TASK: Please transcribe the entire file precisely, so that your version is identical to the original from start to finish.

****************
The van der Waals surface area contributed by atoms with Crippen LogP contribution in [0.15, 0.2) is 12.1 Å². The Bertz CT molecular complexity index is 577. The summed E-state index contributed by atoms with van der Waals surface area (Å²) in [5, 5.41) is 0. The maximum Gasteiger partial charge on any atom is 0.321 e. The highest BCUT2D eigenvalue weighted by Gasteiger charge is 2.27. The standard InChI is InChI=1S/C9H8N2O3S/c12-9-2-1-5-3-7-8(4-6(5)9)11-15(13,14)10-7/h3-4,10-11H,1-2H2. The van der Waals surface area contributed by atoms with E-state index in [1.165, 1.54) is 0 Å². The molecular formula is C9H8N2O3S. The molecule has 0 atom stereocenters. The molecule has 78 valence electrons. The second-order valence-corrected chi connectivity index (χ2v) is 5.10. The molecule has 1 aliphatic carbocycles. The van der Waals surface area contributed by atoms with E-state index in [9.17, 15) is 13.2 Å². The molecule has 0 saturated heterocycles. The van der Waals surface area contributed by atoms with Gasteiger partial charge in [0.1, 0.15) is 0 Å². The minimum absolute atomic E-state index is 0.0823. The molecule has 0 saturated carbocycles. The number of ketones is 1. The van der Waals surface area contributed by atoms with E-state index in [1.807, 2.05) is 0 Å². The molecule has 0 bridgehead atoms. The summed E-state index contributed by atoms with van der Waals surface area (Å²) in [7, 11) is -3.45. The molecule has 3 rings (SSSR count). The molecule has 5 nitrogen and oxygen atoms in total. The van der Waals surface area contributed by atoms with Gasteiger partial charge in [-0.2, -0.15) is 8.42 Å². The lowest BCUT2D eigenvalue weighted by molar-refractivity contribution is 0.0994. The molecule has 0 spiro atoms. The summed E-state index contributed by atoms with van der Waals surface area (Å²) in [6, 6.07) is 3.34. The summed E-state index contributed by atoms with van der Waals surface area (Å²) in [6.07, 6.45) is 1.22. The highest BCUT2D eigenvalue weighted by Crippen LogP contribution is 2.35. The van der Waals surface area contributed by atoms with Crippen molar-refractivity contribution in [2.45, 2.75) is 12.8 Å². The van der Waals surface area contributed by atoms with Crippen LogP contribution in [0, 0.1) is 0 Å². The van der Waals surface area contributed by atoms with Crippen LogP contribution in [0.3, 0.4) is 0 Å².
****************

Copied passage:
The van der Waals surface area contributed by atoms with Crippen LogP contribution in [0.15, 0.2) is 12.1 Å². The Bertz CT molecular complexity index is 577. The summed E-state index contributed by atoms with van der Waals surface area (Å²) in [5, 5.41) is 0. The maximum Gasteiger partial charge on any atom is 0.321 e. The highest BCUT2D eigenvalue weighted by Gasteiger charge is 2.27. The standard InChI is InChI=1S/C9H8N2O3S/c12-9-2-1-5-3-7-8(4-6(5)9)11-15(13,14)10-7/h3-4,10-11H,1-2H2. The van der Waals surface area contributed by atoms with E-state index in [1.165, 1.54) is 0 Å². The molecular formula is C9H8N2O3S. The molecule has 0 atom stereocenters. The molecule has 78 valence electrons. The second-order valence-corrected chi connectivity index (χ2v) is 5.10. The molecule has 1 aliphatic carbocycles. The van der Waals surface area contributed by atoms with E-state index in [9.17, 15) is 13.2 Å². The molecule has 0 saturated heterocycles. The van der Waals surface area contributed by atoms with Gasteiger partial charge in [0.1, 0.15) is 0 Å². The minimum absolute atomic E-state index is 0.0823. The molecule has 0 saturated carbocycles. The number of ketones is 1. The van der Waals surface area contributed by atoms with E-state index in [1.807, 2.05) is 0 Å². The molecule has 0 bridgehead atoms. The summed E-state index contributed by atoms with van der Waals surface area (Å²) in [7, 11) is -3.45. The molecule has 3 rings (SSSR count). The molecule has 5 nitrogen and oxygen atoms in total. The van der Waals surface area contributed by atoms with Gasteiger partial charge in [-0.2, -0.15) is 8.42 Å². The lowest BCUT2D eigenvalue weighted by molar-refractivity contribution is 0.0994. The molecule has 0 spiro atoms. The summed E-state index contributed by atoms with van der Waals surface area (Å²) in [6, 6.07) is 3.34. The summed E-state index contributed by atoms with van der Waals surface area (Å²) in [6.07, 6.45) is 1.22. The highest BCUT2D eigenvalue weighted by Crippen LogP contribution is 2.35. The van der Waals surface area contributed by atoms with Crippen molar-refractivity contribution in [2.45, 2.75) is 12.8 Å². The van der Waals surface area contributed by atoms with Crippen LogP contribution in [0, 0.1) is 0 Å². The van der Waals surface area contributed by atoms with Crippen LogP contribution in [0.3, 0.4) is 0 Å².